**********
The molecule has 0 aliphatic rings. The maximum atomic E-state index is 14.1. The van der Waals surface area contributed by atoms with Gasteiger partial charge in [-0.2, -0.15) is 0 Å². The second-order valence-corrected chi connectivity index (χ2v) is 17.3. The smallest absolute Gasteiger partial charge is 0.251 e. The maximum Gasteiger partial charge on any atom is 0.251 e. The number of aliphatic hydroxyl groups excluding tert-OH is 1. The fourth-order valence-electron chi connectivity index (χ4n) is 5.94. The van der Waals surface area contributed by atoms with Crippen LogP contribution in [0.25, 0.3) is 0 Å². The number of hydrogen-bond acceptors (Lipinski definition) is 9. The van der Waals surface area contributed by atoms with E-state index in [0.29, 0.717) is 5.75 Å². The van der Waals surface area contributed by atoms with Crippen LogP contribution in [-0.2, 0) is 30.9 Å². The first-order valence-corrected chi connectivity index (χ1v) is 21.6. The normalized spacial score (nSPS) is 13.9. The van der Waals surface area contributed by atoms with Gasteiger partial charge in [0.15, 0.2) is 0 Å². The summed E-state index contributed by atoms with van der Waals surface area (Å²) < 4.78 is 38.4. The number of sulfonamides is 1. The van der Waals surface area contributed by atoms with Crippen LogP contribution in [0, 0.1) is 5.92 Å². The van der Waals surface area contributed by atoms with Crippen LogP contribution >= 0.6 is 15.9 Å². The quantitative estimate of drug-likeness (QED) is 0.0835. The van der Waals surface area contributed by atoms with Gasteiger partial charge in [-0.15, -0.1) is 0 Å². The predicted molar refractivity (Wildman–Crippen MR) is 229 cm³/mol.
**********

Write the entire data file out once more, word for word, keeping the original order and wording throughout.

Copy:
The molecule has 0 aliphatic rings. The maximum atomic E-state index is 14.1. The van der Waals surface area contributed by atoms with Gasteiger partial charge in [-0.2, -0.15) is 0 Å². The second-order valence-corrected chi connectivity index (χ2v) is 17.3. The smallest absolute Gasteiger partial charge is 0.251 e. The maximum Gasteiger partial charge on any atom is 0.251 e. The number of aliphatic hydroxyl groups excluding tert-OH is 1. The fourth-order valence-electron chi connectivity index (χ4n) is 5.94. The van der Waals surface area contributed by atoms with Crippen LogP contribution in [0.25, 0.3) is 0 Å². The number of hydrogen-bond acceptors (Lipinski definition) is 9. The van der Waals surface area contributed by atoms with E-state index in [0.29, 0.717) is 5.75 Å². The van der Waals surface area contributed by atoms with Crippen LogP contribution in [-0.2, 0) is 30.9 Å². The first-order valence-corrected chi connectivity index (χ1v) is 21.6. The normalized spacial score (nSPS) is 13.9. The van der Waals surface area contributed by atoms with Gasteiger partial charge in [0.15, 0.2) is 0 Å². The summed E-state index contributed by atoms with van der Waals surface area (Å²) < 4.78 is 38.4. The number of sulfonamides is 1. The van der Waals surface area contributed by atoms with Crippen LogP contribution in [0, 0.1) is 5.92 Å². The van der Waals surface area contributed by atoms with Crippen LogP contribution >= 0.6 is 15.9 Å². The quantitative estimate of drug-likeness (QED) is 0.0835. The van der Waals surface area contributed by atoms with Gasteiger partial charge in [-0.15, -0.1) is 0 Å². The predicted molar refractivity (Wildman–Crippen MR) is 229 cm³/mol.